Civil rights activists, podcast host and electric-blue puffy-vest aficionado DeRay Mckesson will release his first book in the fall.
Entitled On the Other Side of Freedom: The Case for Hope, which is perhaps the second-most civil-rights-ish name ever (my memoir, Justice Bruises: A Negro Spiritual About Equality Aboard the Freedom Train, being No. 1), Mckesson’s book is described as a “conversation about activism, resistance, and justice that embraces our nation’s complex history,” as Mckesson “dissects how deliberate oppression persists, how racial injustice strips our lives of promise, and how technology has added a new dimension to mass action and social change.”
Although I’m probably not smart enough to understand what that means, I’m definitely looking forward to reading it.
“In the book, I aim to explore ideas of resistance and freedom informed by the perspective of the protests over the past four years and also my work in education and as a young organizer in Baltimore,” Mckesson told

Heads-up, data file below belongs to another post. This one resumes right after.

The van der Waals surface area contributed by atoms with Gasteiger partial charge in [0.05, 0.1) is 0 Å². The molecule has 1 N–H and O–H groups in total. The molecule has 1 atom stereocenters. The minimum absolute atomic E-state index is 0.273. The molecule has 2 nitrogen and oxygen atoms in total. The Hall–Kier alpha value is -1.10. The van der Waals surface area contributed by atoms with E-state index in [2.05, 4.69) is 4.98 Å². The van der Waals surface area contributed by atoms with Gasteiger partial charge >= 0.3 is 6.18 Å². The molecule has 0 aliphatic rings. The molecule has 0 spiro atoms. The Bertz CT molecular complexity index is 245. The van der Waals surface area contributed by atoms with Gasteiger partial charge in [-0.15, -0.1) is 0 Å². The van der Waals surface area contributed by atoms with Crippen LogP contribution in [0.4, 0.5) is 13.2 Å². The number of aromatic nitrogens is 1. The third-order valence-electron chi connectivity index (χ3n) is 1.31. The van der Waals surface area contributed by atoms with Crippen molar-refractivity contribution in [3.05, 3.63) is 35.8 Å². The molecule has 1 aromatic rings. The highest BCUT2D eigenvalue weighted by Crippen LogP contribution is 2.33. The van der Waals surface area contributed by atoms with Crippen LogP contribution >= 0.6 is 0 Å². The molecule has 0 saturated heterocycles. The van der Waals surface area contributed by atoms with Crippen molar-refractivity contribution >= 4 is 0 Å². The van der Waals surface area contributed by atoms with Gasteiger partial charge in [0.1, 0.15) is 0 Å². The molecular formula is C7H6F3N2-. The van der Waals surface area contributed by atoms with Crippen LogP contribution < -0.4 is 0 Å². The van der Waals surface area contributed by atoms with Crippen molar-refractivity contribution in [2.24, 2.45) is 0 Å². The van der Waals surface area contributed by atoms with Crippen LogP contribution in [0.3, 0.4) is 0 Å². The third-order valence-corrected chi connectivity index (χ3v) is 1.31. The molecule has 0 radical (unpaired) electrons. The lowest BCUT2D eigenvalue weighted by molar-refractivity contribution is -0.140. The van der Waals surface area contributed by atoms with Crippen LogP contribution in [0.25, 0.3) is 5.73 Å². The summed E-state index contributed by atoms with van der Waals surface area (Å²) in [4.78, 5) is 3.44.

The Root. He continued:
I am writing about a host of things that I’ve not publicly discussed before, such as meetings with President Obama, Hillary Clinton and Bernie Sanders and a host of other topics that required more space than Twitter, my go-to platform, allows. I also have met incredible activists and organizers around the world and have learned from these conversations and interactions and am exploring the common themes of struggle and resistance that I’ve seen, with a bias towards action, towards how we get to the other side of freedom.
The book will be published by Viking Press and is scheduled for release on Sept. 4, 2018. (I know what you’re thinking, but the fact that the publisher is named after a group of violent Caucasians known for raping and pillaging is inconsequential. My book will be published by Colonialist Conquerers Publishing under its Yes Massa imprint.)
Mckesson, who burst into the public arena in 2014 following the death of Michael Brown Jr. in Ferguson, Mo., began his career as an educator. His continued work for justice and equality has made him one of the most prominent freedom fighters in the country. The activist was named No. 11 on Fortune’s World’s Greatest Leaders list.
In response to the announcement that he landed a book deal, a spokesman for white people replied, “But shouldn’t all vests matter?”